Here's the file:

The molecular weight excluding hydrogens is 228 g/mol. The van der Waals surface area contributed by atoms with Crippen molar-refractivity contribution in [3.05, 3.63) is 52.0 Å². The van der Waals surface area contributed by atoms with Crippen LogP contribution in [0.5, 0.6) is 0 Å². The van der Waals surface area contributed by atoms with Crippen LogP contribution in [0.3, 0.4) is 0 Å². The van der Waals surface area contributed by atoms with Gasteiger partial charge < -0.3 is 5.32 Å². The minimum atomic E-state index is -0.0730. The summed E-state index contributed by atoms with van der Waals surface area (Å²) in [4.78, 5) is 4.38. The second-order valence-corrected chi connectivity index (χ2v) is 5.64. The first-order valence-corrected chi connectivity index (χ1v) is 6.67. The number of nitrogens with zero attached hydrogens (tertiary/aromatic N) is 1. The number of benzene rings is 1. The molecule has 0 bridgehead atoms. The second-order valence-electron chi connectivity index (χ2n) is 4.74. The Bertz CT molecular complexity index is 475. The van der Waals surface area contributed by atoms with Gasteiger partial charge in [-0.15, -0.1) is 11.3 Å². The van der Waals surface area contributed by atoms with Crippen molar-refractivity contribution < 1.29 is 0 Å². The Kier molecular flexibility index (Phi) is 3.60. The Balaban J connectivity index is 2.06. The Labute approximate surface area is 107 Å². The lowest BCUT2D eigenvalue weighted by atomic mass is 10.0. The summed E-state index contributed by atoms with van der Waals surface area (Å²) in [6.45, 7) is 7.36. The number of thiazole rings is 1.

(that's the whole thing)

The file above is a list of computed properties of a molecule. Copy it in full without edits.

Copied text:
The molecular weight excluding hydrogens is 228 g/mol. The van der Waals surface area contributed by atoms with Crippen molar-refractivity contribution in [3.05, 3.63) is 52.0 Å². The van der Waals surface area contributed by atoms with Crippen LogP contribution in [0.5, 0.6) is 0 Å². The van der Waals surface area contributed by atoms with Crippen LogP contribution in [0.3, 0.4) is 0 Å². The van der Waals surface area contributed by atoms with Gasteiger partial charge < -0.3 is 5.32 Å². The minimum atomic E-state index is -0.0730. The summed E-state index contributed by atoms with van der Waals surface area (Å²) in [4.78, 5) is 4.38. The second-order valence-corrected chi connectivity index (χ2v) is 5.64. The first-order valence-corrected chi connectivity index (χ1v) is 6.67. The number of nitrogens with zero attached hydrogens (tertiary/aromatic N) is 1. The number of benzene rings is 1. The molecule has 0 bridgehead atoms. The second-order valence-electron chi connectivity index (χ2n) is 4.74. The Bertz CT molecular complexity index is 475. The van der Waals surface area contributed by atoms with Gasteiger partial charge in [-0.15, -0.1) is 11.3 Å². The van der Waals surface area contributed by atoms with Crippen molar-refractivity contribution < 1.29 is 0 Å². The Kier molecular flexibility index (Phi) is 3.60. The Balaban J connectivity index is 2.06. The Labute approximate surface area is 107 Å². The lowest BCUT2D eigenvalue weighted by atomic mass is 10.0. The summed E-state index contributed by atoms with van der Waals surface area (Å²) in [6.45, 7) is 7.36. The number of thiazole rings is 1.